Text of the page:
Edward William Brooke III (1919-2015), the U.S. Senator representing the Commonwealth of Massachusetts, 1967-1979; the first African American to serve in the U.S. Senate since the 1880s. The guide includes selected works in various formats.
Sibyl E. Moses, Reference Specialist, Researcher and Reference Services Division
Created: September 29, 2021
Last Updated: May 15, 2023
Born in Washington, D.C., on October 26, 1919, Edward William Brooke III, was a World War II veteran, attorney, Massachusetts attorney general (1962-1966), and United States Senator representing Massachusetts (1967-1979). Prior to entering public service Brooke served as legal counsel for a local chapter of the NAACP, on the board of directors of the Greater Boston Urban League, and National Judge Advocate for the American Veterans of World War II (AMVETS).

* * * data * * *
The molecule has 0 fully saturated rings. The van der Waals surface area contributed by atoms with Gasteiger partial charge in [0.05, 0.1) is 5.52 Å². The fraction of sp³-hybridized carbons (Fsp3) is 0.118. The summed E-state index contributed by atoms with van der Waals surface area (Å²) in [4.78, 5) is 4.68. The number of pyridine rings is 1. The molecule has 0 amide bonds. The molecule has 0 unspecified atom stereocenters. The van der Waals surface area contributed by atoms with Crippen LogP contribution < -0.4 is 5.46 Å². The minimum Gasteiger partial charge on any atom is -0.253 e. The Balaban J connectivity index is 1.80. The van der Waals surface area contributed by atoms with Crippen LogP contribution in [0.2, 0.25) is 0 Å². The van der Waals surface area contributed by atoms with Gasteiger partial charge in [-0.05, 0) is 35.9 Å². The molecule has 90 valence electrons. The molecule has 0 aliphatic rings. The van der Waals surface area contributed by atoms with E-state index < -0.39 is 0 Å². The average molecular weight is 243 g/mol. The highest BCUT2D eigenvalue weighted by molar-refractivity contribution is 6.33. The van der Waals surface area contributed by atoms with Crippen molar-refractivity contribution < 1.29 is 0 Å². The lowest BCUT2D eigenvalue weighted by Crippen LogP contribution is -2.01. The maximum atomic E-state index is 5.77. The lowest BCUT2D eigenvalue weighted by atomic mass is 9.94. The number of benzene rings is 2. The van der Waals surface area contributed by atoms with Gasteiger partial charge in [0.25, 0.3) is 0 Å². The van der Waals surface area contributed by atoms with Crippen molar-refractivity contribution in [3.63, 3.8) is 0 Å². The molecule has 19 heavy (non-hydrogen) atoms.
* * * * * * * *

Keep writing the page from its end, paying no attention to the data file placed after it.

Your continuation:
Senator Brooke worked to ‘bridge the divide’ in his role as an advocate for low-income housing, civil rights, minimum wage standards, and other social issues. Brooke partnered with both Republicans and Democrats; one of his appointments included serving on the President’s Commission on Civil Disorders (Kerner Commission), an appointment by President Lyndon Baines Johnson.
The collections of the Library of Congress contain a wide variety of materials by and about Edward William Brooke III, including the Edward Brooke Papers, photographs, campaign literature, books, interviews, and legislation.